A histogram is a bar graph that represents a frequency distribution -- organized to show how often each possible outcome of a repeated event occurs. A manpower histogram can show how many people or hours are needed to get a job done over time, so you can schedule the right number of workers for each stage of a project.
Manpower histograms are likely to be most useful in situations where the project is going to go through predictable stages: preparing and ramping up, peak activity and ramping down. Construction projects are a good example. Creating the histogram is a way of predicting the need for labor at each stage so you don’t have people waiting around for work or delays caused by being understaffed. In a factory that is producing a product on a continuing basis, such a histogram would most often show a straight line, so it would not produce a lot of useful information.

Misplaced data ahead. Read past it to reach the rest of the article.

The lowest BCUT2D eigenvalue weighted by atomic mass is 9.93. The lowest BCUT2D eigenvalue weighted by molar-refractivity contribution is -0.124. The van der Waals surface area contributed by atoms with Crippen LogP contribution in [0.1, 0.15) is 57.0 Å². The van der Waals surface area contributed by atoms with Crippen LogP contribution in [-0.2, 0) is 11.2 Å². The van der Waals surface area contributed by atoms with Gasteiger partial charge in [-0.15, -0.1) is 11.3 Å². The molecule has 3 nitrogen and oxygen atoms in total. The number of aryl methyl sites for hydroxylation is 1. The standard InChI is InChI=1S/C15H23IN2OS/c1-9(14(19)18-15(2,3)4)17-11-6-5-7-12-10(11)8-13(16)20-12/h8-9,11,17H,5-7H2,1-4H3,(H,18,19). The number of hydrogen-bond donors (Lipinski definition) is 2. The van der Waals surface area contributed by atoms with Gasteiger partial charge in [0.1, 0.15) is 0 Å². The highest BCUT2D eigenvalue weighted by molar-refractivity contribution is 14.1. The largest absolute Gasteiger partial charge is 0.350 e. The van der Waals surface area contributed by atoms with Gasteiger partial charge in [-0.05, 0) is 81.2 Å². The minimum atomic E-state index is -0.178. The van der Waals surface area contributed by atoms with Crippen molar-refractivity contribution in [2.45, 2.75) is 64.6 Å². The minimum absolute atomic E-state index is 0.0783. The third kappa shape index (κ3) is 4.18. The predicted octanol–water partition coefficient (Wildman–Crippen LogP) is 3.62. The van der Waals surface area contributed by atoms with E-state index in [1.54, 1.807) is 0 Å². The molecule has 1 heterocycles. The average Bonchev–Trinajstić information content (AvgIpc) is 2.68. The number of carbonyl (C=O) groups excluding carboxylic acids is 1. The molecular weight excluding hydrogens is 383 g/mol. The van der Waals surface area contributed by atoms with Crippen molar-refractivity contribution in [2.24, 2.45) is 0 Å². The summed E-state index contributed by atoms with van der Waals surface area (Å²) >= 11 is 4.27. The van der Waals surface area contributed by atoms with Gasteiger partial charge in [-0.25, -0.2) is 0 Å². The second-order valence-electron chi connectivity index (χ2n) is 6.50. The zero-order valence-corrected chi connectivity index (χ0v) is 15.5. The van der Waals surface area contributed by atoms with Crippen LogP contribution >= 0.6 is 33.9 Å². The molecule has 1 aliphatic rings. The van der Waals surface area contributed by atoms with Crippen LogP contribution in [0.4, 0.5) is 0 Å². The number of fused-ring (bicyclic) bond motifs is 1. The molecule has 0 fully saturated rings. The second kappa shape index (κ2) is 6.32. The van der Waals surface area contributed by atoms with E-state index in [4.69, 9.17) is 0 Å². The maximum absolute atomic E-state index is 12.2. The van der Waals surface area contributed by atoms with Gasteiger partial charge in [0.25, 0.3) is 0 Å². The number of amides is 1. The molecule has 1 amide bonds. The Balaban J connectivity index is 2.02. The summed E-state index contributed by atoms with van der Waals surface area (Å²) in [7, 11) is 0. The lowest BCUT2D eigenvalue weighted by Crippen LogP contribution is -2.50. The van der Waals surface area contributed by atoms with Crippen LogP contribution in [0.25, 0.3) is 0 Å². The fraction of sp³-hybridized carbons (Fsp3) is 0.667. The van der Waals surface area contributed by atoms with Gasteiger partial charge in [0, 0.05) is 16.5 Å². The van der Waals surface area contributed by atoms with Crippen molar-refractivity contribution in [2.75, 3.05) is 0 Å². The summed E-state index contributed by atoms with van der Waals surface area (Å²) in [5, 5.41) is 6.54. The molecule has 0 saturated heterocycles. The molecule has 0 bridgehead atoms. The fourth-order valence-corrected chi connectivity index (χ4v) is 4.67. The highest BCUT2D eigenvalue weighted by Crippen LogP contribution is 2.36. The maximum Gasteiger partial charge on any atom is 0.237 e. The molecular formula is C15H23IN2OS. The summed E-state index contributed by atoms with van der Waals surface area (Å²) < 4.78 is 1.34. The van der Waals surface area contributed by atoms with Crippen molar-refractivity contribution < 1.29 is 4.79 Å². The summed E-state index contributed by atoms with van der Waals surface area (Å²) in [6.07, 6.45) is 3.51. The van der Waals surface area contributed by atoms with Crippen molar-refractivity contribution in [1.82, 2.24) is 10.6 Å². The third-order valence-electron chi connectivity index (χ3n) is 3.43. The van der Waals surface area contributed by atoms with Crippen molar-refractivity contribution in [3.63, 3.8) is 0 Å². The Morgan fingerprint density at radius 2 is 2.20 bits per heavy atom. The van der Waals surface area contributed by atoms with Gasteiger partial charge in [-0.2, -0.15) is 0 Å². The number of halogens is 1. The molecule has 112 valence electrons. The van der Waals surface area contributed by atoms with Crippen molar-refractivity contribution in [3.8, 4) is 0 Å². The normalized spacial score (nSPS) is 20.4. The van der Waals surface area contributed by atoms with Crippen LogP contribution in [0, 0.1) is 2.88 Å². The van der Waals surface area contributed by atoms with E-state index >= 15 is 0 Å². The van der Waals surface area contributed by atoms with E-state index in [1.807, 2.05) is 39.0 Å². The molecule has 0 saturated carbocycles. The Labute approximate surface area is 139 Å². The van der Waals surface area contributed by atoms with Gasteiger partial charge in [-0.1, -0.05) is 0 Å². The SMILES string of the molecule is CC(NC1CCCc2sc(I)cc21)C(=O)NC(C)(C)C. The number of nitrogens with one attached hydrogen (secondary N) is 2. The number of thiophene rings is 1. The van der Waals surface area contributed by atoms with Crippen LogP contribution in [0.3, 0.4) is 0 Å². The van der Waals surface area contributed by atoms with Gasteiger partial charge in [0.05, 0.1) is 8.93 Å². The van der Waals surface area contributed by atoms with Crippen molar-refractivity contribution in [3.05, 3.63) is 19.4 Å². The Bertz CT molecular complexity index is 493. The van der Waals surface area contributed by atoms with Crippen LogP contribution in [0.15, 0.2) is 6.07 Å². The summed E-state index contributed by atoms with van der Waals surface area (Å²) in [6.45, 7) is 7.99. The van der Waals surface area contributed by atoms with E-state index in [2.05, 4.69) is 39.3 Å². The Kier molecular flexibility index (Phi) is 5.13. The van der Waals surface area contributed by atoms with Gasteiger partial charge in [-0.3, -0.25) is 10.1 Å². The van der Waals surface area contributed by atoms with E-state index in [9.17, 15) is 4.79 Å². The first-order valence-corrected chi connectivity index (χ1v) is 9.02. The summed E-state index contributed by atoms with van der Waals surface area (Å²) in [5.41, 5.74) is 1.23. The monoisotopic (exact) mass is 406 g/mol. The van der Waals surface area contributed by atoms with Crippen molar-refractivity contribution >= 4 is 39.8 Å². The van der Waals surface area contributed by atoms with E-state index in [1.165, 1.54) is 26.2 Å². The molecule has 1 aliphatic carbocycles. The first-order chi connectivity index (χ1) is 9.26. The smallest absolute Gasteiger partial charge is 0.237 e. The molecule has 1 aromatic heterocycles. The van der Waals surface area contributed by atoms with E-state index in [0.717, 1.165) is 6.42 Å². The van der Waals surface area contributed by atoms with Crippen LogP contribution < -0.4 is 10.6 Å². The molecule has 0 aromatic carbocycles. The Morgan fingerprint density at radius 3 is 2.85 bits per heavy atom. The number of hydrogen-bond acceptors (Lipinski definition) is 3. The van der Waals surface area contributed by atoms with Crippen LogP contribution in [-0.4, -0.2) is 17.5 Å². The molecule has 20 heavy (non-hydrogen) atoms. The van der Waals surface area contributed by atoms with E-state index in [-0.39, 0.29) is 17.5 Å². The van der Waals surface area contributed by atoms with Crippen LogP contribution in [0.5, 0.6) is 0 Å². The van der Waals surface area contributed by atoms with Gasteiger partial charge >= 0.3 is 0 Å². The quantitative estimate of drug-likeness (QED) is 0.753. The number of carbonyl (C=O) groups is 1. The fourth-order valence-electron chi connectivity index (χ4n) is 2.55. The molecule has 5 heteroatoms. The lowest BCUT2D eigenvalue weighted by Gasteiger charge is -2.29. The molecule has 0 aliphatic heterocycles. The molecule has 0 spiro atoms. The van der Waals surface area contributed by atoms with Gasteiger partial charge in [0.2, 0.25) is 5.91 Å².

To create the histogram, one axis, the horizontal line at the bottom of the graph, for example, can show the time line for the project, and the vertical axis can plot the number of workers or the number of hours they are going to be working. The bars' height corresponds to the number of people needed and where they stand on the time line represents where they are needed at that stage of the project. The typical distribution for this kind of project is an “S” curve, with a few workers at the start, sweeping up as the number of people and hours rises to the top, when most of the work is being done, and finally leveling off and declining when there is just a little is left to be done.
You can use Excel or another spreadsheet program to produce a histogram. From the pull-down menus, select “Edit," "Fill" and "Series” to create the bins. For frequencies, choose “Tools," "Data," "Analysis" and "Histogram.” Alternatively, you can use a histogram creation program such as SBHisto Histogram Generator 1.2. This is a free basic program that can create histograms from plain text (ASCII) data files, without a lot of bells and whistles.
Manny Frishberg made his home on the West Coast for more than 30 years. He studied writing and journalism at Portland State University. His articles have appeared in Wired News.com, "Discover," the "Puget Sound Business Journal" and dozens of other websites and magazines and has earned four writing awards from the Society for Professional Journalism.